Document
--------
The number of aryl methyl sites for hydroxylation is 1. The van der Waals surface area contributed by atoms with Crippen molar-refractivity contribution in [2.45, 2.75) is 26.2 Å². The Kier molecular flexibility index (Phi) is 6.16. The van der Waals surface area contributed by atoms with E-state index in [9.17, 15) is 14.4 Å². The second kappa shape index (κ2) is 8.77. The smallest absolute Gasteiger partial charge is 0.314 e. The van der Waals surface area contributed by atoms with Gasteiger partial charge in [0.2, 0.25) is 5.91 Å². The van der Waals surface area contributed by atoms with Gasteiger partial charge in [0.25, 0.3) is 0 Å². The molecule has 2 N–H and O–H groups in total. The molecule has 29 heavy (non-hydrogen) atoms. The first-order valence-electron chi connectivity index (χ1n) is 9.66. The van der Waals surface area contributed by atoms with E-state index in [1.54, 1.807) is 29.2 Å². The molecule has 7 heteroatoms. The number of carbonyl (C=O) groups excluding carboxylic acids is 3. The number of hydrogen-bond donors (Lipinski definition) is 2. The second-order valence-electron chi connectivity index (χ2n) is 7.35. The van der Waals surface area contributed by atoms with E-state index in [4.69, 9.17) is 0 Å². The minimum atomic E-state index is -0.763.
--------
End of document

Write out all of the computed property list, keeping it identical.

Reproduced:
The number of aryl methyl sites for hydroxylation is 1. The van der Waals surface area contributed by atoms with Crippen molar-refractivity contribution in [2.45, 2.75) is 26.2 Å². The Kier molecular flexibility index (Phi) is 6.16. The van der Waals surface area contributed by atoms with E-state index in [9.17, 15) is 14.4 Å². The second kappa shape index (κ2) is 8.77. The smallest absolute Gasteiger partial charge is 0.314 e. The van der Waals surface area contributed by atoms with Gasteiger partial charge in [0.2, 0.25) is 5.91 Å². The van der Waals surface area contributed by atoms with Gasteiger partial charge in [0.25, 0.3) is 0 Å². The molecule has 2 N–H and O–H groups in total. The molecule has 29 heavy (non-hydrogen) atoms. The first-order valence-electron chi connectivity index (χ1n) is 9.66. The van der Waals surface area contributed by atoms with E-state index in [1.54, 1.807) is 29.2 Å². The molecule has 7 heteroatoms. The number of carbonyl (C=O) groups excluding carboxylic acids is 3. The number of hydrogen-bond donors (Lipinski definition) is 2. The second-order valence-electron chi connectivity index (χ2n) is 7.35. The van der Waals surface area contributed by atoms with E-state index in [4.69, 9.17) is 0 Å². The minimum atomic E-state index is -0.763.